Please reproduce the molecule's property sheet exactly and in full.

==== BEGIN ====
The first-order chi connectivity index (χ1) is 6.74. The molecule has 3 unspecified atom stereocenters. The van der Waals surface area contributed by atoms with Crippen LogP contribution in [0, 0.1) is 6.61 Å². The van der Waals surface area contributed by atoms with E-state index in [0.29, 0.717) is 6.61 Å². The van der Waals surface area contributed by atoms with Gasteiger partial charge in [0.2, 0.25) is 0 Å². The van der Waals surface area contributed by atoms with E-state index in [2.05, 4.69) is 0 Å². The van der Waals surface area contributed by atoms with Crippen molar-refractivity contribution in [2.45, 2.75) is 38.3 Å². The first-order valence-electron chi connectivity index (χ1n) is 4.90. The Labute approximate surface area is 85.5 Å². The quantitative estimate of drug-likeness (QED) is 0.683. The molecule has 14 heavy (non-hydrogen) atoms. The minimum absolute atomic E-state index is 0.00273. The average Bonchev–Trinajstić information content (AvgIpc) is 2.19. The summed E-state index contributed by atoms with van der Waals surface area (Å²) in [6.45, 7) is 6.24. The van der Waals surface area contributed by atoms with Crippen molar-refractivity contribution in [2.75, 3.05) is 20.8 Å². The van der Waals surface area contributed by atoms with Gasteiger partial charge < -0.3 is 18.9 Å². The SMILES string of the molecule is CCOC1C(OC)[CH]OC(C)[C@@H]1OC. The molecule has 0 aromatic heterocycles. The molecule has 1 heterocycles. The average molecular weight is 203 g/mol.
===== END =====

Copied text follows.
The first-order chi connectivity index (χ1) is 6.74. The molecule has 3 unspecified atom stereocenters. The van der Waals surface area contributed by atoms with Crippen LogP contribution in [0, 0.1) is 6.61 Å². The van der Waals surface area contributed by atoms with E-state index in [0.29, 0.717) is 6.61 Å². The van der Waals surface area contributed by atoms with Gasteiger partial charge in [0.2, 0.25) is 0 Å². The van der Waals surface area contributed by atoms with E-state index in [2.05, 4.69) is 0 Å². The van der Waals surface area contributed by atoms with Crippen molar-refractivity contribution in [2.45, 2.75) is 38.3 Å². The first-order valence-electron chi connectivity index (χ1n) is 4.90. The Labute approximate surface area is 85.5 Å². The quantitative estimate of drug-likeness (QED) is 0.683. The molecule has 14 heavy (non-hydrogen) atoms. The minimum absolute atomic E-state index is 0.00273. The average Bonchev–Trinajstić information content (AvgIpc) is 2.19. The summed E-state index contributed by atoms with van der Waals surface area (Å²) in [6.45, 7) is 6.24. The van der Waals surface area contributed by atoms with Crippen molar-refractivity contribution in [2.75, 3.05) is 20.8 Å². The van der Waals surface area contributed by atoms with Gasteiger partial charge < -0.3 is 18.9 Å². The SMILES string of the molecule is CCOC1C(OC)[CH]OC(C)[C@@H]1OC. The molecule has 0 aromatic heterocycles. The molecule has 1 heterocycles. The average molecular weight is 203 g/mol.